Derbies, what derbies?


Brazil v. Argentina (men). United States v. Canada (women). United States v. Mexico (men). New York Red Bulls v. DC United. Los Angeles Galaxy v. San Jose Earthquakes. Chelsea v. Arsenal. El Clásico. Der Klassiker. Manchester Derby.

Where sports go, rivalries follow. Whether it’s a series of tightly contested matches, a heartbreaking championship loss, the defection of a popular player, or geographical proximity, every team has its bitter foe. Soccer is no exception. Although the term ‘derby’ originally referred to matches between two teams in the same town or region, it’s often used to refer to any soccer rivalry.

In the NWSL’s fourth season, the league decided to attempt to create some of these rivalries by having the teams closest to each other meet four times instead of two. For instance, Chicago will play FC Kansas City four times this season but the other eight teams only twice. On paper, it looks like a good idea. Not only will this cut down on travel costs, but rivalries can evoke strong emotions, build loyalty, and sell tickets. In theory, anyway.

Over halfway through the season, with each rivalry meeting at least once, fan reaction has been mixed. Everyone, including people who aren’t fans of either team, looks forward to the meeting of Seattle and Portland, but the Cascadia derby preceded this season and would have thrived even if they only met once this year. On the other end of the spectrum, no one, probably including the Flash themselves, is looking forward to watching Western New York beat up on Boston two more times before season’s end. And (fittingly) in the middle is the congenial Midwestern pairing of Chicago and Kansas City, which always makes for enjoyable soccer but lacks real tension.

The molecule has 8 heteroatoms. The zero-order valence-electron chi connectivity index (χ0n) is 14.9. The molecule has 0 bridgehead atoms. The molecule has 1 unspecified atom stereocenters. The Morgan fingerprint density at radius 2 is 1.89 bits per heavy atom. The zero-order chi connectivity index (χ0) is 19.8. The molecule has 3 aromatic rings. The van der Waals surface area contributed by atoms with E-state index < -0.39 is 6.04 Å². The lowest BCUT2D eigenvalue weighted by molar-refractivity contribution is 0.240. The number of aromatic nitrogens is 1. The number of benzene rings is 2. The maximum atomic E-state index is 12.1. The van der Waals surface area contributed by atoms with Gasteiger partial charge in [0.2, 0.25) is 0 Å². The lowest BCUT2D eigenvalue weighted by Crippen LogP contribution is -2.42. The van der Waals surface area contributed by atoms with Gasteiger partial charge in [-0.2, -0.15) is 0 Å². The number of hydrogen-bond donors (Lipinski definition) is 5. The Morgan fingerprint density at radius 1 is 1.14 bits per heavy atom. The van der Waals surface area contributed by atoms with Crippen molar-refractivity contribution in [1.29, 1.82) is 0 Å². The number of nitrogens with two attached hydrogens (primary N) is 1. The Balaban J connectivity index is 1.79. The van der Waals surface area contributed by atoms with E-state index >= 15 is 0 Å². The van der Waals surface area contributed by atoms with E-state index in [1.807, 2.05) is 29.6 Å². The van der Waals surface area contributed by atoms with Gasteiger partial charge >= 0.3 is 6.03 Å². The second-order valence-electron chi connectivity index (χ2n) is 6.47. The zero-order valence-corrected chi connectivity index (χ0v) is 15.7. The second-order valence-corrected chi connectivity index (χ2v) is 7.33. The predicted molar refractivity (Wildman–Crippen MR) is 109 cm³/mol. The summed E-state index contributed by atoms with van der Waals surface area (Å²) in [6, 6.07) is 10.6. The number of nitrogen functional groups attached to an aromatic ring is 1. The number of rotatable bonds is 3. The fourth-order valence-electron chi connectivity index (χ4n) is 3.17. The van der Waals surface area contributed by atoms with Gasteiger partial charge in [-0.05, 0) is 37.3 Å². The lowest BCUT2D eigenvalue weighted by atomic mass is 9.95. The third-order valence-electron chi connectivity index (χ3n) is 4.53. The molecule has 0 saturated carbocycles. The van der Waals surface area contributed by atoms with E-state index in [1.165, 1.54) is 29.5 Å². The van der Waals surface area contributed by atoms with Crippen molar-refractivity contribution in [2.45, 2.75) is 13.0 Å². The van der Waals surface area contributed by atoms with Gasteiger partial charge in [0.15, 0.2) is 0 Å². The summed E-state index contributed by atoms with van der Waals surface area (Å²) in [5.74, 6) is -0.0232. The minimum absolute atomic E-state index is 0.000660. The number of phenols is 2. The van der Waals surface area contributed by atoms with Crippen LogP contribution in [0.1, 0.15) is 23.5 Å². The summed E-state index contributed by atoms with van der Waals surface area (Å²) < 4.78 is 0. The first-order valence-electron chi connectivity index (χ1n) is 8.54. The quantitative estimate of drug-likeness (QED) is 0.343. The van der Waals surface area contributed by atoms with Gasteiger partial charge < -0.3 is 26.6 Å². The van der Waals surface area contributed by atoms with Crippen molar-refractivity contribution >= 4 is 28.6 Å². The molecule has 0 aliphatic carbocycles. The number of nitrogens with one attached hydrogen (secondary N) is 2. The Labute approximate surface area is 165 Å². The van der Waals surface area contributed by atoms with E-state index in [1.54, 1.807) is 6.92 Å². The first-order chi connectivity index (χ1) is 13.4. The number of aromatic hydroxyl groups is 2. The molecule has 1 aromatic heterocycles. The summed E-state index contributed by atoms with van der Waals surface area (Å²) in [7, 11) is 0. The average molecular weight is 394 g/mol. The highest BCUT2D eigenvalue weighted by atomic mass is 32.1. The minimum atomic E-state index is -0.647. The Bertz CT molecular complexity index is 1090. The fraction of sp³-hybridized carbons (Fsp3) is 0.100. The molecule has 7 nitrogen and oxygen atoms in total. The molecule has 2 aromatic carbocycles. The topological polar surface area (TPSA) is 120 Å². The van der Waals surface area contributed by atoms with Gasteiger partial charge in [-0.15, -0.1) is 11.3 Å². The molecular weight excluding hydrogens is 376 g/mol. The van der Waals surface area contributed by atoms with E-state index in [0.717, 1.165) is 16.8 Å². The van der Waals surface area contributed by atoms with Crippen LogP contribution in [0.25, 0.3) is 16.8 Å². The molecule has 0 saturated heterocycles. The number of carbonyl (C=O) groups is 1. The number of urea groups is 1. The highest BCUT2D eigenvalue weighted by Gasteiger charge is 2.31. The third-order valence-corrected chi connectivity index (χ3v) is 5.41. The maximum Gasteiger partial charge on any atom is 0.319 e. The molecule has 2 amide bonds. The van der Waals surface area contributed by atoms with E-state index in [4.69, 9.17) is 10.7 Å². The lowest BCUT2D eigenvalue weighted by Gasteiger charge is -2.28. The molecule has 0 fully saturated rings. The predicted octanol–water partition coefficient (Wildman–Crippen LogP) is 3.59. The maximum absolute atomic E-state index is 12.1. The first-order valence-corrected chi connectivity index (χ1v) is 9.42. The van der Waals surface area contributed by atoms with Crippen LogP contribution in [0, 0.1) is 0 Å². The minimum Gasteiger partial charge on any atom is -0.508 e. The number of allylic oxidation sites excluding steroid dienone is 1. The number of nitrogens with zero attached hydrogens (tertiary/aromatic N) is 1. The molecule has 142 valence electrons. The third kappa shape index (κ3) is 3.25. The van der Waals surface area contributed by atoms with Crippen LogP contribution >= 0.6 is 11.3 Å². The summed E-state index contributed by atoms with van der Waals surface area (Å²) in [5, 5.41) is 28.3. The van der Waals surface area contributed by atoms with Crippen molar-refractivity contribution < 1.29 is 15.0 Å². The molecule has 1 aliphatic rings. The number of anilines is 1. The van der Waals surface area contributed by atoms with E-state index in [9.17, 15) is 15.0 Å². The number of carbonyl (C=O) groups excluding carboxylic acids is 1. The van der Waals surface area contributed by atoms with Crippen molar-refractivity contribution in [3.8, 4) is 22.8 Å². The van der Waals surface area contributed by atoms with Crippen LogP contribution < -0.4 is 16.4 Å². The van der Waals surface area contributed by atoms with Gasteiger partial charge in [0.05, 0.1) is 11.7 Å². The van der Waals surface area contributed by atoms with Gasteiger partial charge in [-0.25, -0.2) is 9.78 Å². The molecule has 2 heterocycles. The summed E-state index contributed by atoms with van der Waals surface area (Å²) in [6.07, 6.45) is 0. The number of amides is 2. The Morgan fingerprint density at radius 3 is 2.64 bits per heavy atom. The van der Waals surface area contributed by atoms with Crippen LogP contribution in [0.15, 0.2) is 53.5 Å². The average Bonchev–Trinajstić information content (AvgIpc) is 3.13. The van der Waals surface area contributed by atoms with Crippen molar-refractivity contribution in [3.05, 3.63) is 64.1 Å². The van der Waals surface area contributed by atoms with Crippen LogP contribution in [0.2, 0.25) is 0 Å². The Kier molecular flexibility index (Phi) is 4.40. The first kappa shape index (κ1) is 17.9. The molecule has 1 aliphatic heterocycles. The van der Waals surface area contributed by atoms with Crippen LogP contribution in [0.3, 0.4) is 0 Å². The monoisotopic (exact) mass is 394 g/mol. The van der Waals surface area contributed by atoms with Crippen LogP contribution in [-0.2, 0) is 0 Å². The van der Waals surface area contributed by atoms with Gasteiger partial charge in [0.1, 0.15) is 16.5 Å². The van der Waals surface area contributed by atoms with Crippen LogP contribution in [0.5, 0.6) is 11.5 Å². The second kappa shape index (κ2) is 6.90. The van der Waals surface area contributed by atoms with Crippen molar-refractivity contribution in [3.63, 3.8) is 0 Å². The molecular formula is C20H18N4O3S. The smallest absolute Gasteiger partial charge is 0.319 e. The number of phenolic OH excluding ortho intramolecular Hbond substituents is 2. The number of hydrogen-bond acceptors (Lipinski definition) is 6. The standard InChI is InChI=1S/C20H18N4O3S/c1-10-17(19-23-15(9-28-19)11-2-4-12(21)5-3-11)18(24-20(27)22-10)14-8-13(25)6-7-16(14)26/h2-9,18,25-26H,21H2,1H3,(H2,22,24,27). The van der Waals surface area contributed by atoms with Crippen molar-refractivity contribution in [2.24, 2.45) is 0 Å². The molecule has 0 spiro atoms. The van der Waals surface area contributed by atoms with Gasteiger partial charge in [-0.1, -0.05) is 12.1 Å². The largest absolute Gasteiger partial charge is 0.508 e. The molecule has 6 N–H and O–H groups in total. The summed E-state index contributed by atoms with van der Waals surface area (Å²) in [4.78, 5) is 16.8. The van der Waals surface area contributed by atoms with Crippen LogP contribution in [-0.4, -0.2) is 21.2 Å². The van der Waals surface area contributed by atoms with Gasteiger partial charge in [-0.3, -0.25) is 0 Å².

In fact, it appears the only pairing that has even somewhat gained ground is Washington v. Sky Blue. The series is split, with each team winning one apiece, and the teams are as evenly matched as any of the pairings. While the match-up is probably inflated by the misconception of conflict between two National Team teammates and a minor controversy over a (harmless) chant by one supporters’ group, fans are still anticipating their next meeting.

An aspect of this uneven schedule that many were concerned about was its impact on points and standings, and it appears that concern wasn’t without merit. Half of Orlando’s 18 points have come from Houston alone. Western New York has put up eleven goals in two games against Boston, greatly affecting both teams’ goal differential. At the end of the season, this could make a difference on the table.

In May, with the NWSL on a break for the FIFA window, I had the pleasure of witnessing what could be a proper rivalry. The Houston Dash played FC Dallas Women of the WPSL as the first match of a doubleheader with FC Dallas and the Houston Dynamo. The Texas Derby is a highlight of each teams’ season regardless of the effect on standings, if any, with the winner becoming the temporary owner of El Capitán, a replica 18th century cannon. Leading up to game day, both sides engaged in social media trash talk, hyping both matches.

Give the NWSL credit for trying. The joy in sports come from passion, and nothing stirs emotion more than the anticipation of facing your fiercest enemy, the joy that comes in crushing them into the ground, and the despair when they somehow emerge triumphant. But rivalries cannot be fabricated. They are organic, rooted in human nature. They’ll happen as the teams continue to duke it out on the pitch, but, as most fans expected, they’re not here yet.